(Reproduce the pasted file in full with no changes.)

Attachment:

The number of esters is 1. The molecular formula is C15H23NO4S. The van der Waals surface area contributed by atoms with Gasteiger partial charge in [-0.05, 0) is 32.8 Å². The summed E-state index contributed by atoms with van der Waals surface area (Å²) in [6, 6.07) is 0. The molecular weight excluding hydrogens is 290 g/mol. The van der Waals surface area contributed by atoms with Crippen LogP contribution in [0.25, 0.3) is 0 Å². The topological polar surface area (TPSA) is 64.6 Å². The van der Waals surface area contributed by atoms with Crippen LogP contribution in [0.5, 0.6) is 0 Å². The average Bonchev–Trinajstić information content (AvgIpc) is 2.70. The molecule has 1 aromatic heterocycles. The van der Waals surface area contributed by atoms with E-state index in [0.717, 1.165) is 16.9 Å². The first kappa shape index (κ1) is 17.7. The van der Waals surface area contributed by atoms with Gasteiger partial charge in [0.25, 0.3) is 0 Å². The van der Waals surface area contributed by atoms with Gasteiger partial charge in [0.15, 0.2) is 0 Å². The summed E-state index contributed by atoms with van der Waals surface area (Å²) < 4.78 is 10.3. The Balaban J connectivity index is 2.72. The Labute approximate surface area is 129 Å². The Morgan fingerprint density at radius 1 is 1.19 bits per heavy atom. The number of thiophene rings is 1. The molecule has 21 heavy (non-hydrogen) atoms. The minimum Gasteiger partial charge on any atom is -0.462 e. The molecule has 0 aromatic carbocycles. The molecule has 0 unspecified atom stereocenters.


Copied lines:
The number of esters is 1. The molecular formula is C15H23NO4S. The van der Waals surface area contributed by atoms with Gasteiger partial charge in [-0.05, 0) is 32.8 Å². The summed E-state index contributed by atoms with van der Waals surface area (Å²) in [6, 6.07) is 0. The molecular weight excluding hydrogens is 290 g/mol. The van der Waals surface area contributed by atoms with Crippen LogP contribution in [0.25, 0.3) is 0 Å². The topological polar surface area (TPSA) is 64.6 Å². The van der Waals surface area contributed by atoms with Crippen LogP contribution in [0.5, 0.6) is 0 Å². The average Bonchev–Trinajstić information content (AvgIpc) is 2.70. The molecule has 1 aromatic heterocycles. The van der Waals surface area contributed by atoms with E-state index in [0.717, 1.165) is 16.9 Å². The first kappa shape index (κ1) is 17.7. The van der Waals surface area contributed by atoms with Gasteiger partial charge in [0.25, 0.3) is 0 Å². The van der Waals surface area contributed by atoms with Gasteiger partial charge in [0.15, 0.2) is 0 Å². The summed E-state index contributed by atoms with van der Waals surface area (Å²) < 4.78 is 10.3. The Balaban J connectivity index is 2.72. The Labute approximate surface area is 129 Å². The Morgan fingerprint density at radius 1 is 1.19 bits per heavy atom. The number of thiophene rings is 1. The molecule has 21 heavy (non-hydrogen) atoms. The minimum Gasteiger partial charge on any atom is -0.462 e. The molecule has 0 aromatic carbocycles. The molecule has 0 unspecified atom stereocenters.